When I first started out I would take any job I could get just to make money. I’d work on days I didn’t want to work on, and I’d photograph sessions that I really didn’t enjoy. At one point, even though I still wasn’t making as much as my goal, I decided that my freedom and personal life was more important than the money I’d make during a shoot I was miserable doing. At this point in my photography career I only take on assignments that I know I’ll love. This helps to give me a greater ability at balancing my personal interests as I have more time where I’m not only working. In my busier months, if I have a weekend off I generally will do very little work and I’ll take that time for myself and my family. When I have a full weekend of weddings I’ll usually take the following Monday or Tuesday after that weekend off. I’ll schedule a massage and spend time either relaxing or hanging out with my family and friends. Read more>>

Danny and Tenesia Pascal | Founders

During the majority of our company’s life span we’ve also had day jobs until recently and coupled with now a new baby, we’ve found balancing work and life challenging but rewarding. In the first few years of the business things were easier because we were just getting started so didn’t have a lot of demand, however as we’ve grown we find ourselves much busier, forfilling orders, manufacturing products and also growing the business. Read more>>

Monika DeVinny | Creative & Maker

My priorities have definitely shifted over the years. I used to have a full time job and a full time business. I would work my 9 to 5, come home, do the whole mom thing, and then after everyone was asleep I would stay up until 3am doing my business. It was exhausting! I’ve come to realize, I do not need to work myself to death to feel accomplished. I quit my 9 to 5 five years ago to be more present with my children, and now I fit in my new business during my down time. I still struggle with keeping balanced, but I am so much more aware of when I need a break, and I don’t feel guilty about it. Read more>>

Jhana Parits | Production Designer/Art Director

I always thought I had a good work life balance until I had a baby, then I realized that what I thought was balance wasn’t balance at all. I used to always fully immerse myself into my work, and was constantly working nonstop, taking on any project no matter how busy or drained I was, always rescheduling any commitments pertaining to my personal life for my work, I also took on a lot of projects in fear of losing out on opportunities and/or future work, in fear of being replaced if I declined a job. Read more>>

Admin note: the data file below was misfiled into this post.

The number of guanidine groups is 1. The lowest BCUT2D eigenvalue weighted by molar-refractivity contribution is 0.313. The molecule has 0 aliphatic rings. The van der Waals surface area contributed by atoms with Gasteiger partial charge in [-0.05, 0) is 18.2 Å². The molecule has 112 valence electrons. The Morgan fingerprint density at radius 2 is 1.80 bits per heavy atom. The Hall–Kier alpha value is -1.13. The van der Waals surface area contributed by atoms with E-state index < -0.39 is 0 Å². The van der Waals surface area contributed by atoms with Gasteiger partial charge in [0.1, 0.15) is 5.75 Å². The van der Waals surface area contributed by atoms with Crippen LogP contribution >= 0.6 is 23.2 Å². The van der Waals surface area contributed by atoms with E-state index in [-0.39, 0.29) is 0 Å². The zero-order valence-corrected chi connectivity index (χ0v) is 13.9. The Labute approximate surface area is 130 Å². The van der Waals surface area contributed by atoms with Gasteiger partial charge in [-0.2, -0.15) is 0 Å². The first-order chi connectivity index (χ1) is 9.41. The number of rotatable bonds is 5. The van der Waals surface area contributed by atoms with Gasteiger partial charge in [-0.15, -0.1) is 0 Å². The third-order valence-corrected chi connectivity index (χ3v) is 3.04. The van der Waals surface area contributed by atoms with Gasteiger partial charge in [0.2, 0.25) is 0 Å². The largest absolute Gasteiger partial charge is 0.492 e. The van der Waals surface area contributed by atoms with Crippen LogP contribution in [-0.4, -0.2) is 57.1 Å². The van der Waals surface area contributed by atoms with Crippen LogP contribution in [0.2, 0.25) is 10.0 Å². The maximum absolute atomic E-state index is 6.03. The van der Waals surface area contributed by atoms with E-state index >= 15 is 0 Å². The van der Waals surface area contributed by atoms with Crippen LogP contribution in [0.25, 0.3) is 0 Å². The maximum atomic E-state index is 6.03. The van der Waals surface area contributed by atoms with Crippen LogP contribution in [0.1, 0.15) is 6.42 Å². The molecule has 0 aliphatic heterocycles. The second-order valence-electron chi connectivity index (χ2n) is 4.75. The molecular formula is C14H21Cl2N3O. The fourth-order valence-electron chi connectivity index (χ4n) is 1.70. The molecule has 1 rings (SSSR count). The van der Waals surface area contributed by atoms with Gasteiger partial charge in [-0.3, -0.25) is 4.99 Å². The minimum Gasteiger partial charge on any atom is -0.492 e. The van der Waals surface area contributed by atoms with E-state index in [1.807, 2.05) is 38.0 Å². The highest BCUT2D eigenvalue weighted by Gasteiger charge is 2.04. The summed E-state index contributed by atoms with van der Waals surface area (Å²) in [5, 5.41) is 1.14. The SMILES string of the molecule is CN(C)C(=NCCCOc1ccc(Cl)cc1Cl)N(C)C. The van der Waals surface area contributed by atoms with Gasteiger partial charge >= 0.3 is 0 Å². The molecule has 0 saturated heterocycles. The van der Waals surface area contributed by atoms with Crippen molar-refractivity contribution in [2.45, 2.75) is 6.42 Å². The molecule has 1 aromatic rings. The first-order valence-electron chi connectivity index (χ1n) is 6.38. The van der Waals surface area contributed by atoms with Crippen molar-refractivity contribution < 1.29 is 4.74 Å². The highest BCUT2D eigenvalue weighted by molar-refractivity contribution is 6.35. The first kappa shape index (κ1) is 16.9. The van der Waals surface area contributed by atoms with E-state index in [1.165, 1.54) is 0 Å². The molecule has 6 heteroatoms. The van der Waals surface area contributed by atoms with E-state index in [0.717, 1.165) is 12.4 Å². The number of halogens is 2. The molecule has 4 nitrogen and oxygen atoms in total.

Jendra Jarnagin | Cinematographer

At the beginning of embarking on a freelance career, I had no concept of balance. I fell into the belief that in order to succeed I had to sacrifice everything else in my life in service of my career and give it 110% or I “wouldn’t get anywhere.” Obviously, that can only last so long before you realize how hollow your one-sided life has become and chasing that carrot brings no satisfaction because no matter what you achieve you can never get where you are trying to go; it’s a moving target. The more you achieve, the more you want… Read more>>

Josh Choo | Producer & Artist

Work life balance is something that did not really register in my mind as a creative until halfway through college. Throughout my freshman year I was involved in so many exciting and inspiring projects but I experienced imbalance that lasted until my sophomore year. I think there is difficulty for creatives to distinguish what is “work” and just “life” activities. For me I had to reassess what were things that I would put in my schedule and why. Whether it was practicing instruments and writing music, or decompressing playing video games and working out, I had to decide what I was focussing on for my mental survival. Read more>>

Melissa Mooney | Health Coach, Yoga Director, & Personal Trainer

My work life balance has definitely shifted in the last couple of years. When I started my business, I felt I needed to work 24/7 to launch everything; establish clients; feel stable. And when you offer that to yourself and to your clients, it becomes a habit and an expectation. I built a thriving client-base, but I never took time off. I was working 7 days a week and I was burning out. So these last couple of years, I have shifted away from that. Granted, during covid shutdowns, I think we all blurred lines again between our Off and On time – but I received some great advice from a friend: Put daily personal time in your calendar. Whether that’s for a workout, stepping away from the computer to eat a meal, or just a hard Clock Out time. Then stick to it. “I am unavailable” is a full sentence. We don’t have to explain that it’s because getting some fresh air or savoring instead of inhaling our meal helps our sanity. Read more>>

Heena Chung | Digital Graphic Designer

Coming from a background of pulling all-nighters and working on projects all day, every day, from school, I could not imagine taking a break from working. So after I graduated, I took all the freelance opportunities possible. At one time, I was working on 5–6 projects at once — staying in front of the computer all day, getting up only to eat or stretch. I was used to this type of lifestyle from school, so it made sense to me. I was living a nonexistent work-life balanced life, and I thought this would keep my creativity flowing. But it was just the opposite. I loved working on projects, but I was not feeling the excitement and passion I felt during school. Read more>>